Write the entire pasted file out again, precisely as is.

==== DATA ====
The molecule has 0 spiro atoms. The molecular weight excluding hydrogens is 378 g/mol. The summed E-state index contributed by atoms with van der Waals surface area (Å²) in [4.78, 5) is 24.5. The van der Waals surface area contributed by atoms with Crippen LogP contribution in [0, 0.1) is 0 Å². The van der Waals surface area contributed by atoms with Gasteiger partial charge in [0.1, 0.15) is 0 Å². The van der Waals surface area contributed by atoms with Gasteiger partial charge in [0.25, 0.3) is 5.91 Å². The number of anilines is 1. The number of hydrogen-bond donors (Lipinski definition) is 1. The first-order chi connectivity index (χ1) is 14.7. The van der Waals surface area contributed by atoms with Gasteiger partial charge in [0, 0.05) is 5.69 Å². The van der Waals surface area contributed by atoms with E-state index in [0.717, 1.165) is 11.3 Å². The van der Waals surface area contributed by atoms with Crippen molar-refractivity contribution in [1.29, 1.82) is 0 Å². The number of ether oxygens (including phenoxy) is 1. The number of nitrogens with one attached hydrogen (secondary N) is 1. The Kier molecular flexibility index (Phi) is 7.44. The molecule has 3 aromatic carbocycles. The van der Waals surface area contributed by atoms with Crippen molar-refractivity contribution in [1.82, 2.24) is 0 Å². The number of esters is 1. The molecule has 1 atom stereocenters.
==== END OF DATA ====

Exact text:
The molecule has 0 spiro atoms. The molecular weight excluding hydrogens is 378 g/mol. The summed E-state index contributed by atoms with van der Waals surface area (Å²) in [4.78, 5) is 24.5. The van der Waals surface area contributed by atoms with Crippen LogP contribution in [0, 0.1) is 0 Å². The van der Waals surface area contributed by atoms with Gasteiger partial charge in [0.1, 0.15) is 0 Å². The van der Waals surface area contributed by atoms with Gasteiger partial charge in [0.25, 0.3) is 5.91 Å². The number of anilines is 1. The number of hydrogen-bond donors (Lipinski definition) is 1. The first-order chi connectivity index (χ1) is 14.7. The van der Waals surface area contributed by atoms with Gasteiger partial charge in [0, 0.05) is 5.69 Å². The van der Waals surface area contributed by atoms with E-state index in [0.717, 1.165) is 11.3 Å². The van der Waals surface area contributed by atoms with Crippen molar-refractivity contribution in [1.29, 1.82) is 0 Å². The number of ether oxygens (including phenoxy) is 1. The number of nitrogens with one attached hydrogen (secondary N) is 1. The Kier molecular flexibility index (Phi) is 7.44. The molecule has 3 aromatic carbocycles. The van der Waals surface area contributed by atoms with Crippen molar-refractivity contribution in [1.82, 2.24) is 0 Å². The number of esters is 1. The molecule has 1 atom stereocenters.